10 Cloverfield Lane: John Goodman's Best(man) Foot Forward
10 Cloverfield Lane is best experienced in IMAX. Long after the movie ends, it will be difficult for you to escape the grip of adrenaline. (TBH I’ve been cleaning my house for like an hour after watching it.)
Michelle (Mary Elizabeth Winstead) leaves her fiancé and her home and drives through the night. Her car crashes, rendering her unconscious. She awakens in a bunker under the care of Howard (John Goodman), a fatherly doomsday prepper and former member of the U.S. Navy. Howard and Emmett tell her that there’s been an alien attack and she must not leave the bunker, or contaminated air will kill her. She befriends Emmett (John Gallagher, Jr.), another survivor of the attack who helped Howard construct the bunker. But Michelle suspects that Howard, despite his best efforts, is not what he seems, and that he and Emmett lied to her about the attack.
Although it shares many similarities with the original Cloverfield movie on paper—aliens, destruction, etc.—it is by no means a sequel or a spinoff. Still, 10 Cloverfield Lane still manipulates our fear of the unknown. (I did not see Cloverfield before seeing 10 Cloverfield Lane and still enjoyed 10 Cloverfield immensely—they occur in similar but independent universes.) It’s a finely tuned science fiction thriller, with sublime moments for those who relish both unapologetic spectacle (I’m amazed that they pull that off, and in the year of Mad Max: Fury Road¸ no less) and more intimate moments of friendship.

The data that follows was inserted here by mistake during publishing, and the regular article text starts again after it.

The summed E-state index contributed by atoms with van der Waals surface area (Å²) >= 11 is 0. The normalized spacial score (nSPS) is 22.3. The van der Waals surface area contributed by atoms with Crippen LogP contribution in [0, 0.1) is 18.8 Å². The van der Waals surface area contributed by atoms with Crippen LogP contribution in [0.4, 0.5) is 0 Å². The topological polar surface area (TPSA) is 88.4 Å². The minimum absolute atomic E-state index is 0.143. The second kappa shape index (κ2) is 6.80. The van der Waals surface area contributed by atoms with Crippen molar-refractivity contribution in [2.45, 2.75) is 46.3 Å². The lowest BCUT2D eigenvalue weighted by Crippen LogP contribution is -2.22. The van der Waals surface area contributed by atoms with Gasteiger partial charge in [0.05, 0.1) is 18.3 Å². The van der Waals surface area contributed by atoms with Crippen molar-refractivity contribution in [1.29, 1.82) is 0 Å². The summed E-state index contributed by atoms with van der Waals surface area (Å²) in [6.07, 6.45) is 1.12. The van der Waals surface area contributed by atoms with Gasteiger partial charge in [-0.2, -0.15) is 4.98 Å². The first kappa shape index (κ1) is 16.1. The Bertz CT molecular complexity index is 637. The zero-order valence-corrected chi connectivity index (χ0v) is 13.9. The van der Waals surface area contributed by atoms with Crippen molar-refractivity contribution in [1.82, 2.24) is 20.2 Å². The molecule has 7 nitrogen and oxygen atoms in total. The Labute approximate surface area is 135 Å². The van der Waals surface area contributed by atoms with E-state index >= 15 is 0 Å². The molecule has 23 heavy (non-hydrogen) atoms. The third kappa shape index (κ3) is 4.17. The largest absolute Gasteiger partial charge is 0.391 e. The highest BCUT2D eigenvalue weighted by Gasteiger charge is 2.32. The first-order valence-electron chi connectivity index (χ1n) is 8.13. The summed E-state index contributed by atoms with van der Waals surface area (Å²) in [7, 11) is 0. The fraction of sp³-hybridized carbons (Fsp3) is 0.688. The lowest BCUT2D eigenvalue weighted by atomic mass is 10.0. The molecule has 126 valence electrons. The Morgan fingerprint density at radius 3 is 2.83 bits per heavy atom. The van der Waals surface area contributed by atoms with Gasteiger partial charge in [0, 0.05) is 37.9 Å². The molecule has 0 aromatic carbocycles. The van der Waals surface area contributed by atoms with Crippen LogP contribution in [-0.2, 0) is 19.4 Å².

Although Miss Winstead spends the most time guiding us through the film, any praise for this movie really belongs with John Goodman. John Goodman’s performance as Howard is the best performance of the year so far and one of the best of his career. Goodman has spent years proving his range as a performer, even within villainous roles (his turn in Inside Llewyn Davis as a crumbling, smacked-out jazz musician comes to mind), so I’m glad to finally see him get his due. In 10 Cloverfield Lane, he is note-perfect, behaving suspiciously enough for us to condemn him, but gradually becoming relatable for us to feel bad about it. This guilt slowly ebbs away and deep-seeded vindication returns—we knew it ALL ALONG. This makes sense when you remember that Damien Chazelle (writer-director of Whiplash, where J.K. Simmons inadvertently conditioned us all to cower in the face of the yellow M&M and Farmers Insurance commercials) shares some of the script credit.
I don’t want to give too much away, so I will just say that the climax of this movie will both satisfy your curiosity and leave you with an adrenaline buzz that’s nearly impossible to shake. Add to that an impeccable sound design which refuses to let the film’s single-bunker set slow it down, and some spectacular visual effects, and you’ve got a perfect summer hit. Now you’ll have more than one reason to ask if it’s summer yet. 10 Cloverfield Lane, directed by Dan Trachtenberg and produced by J.J. Abrams, opens March 11 in theaters everywhere.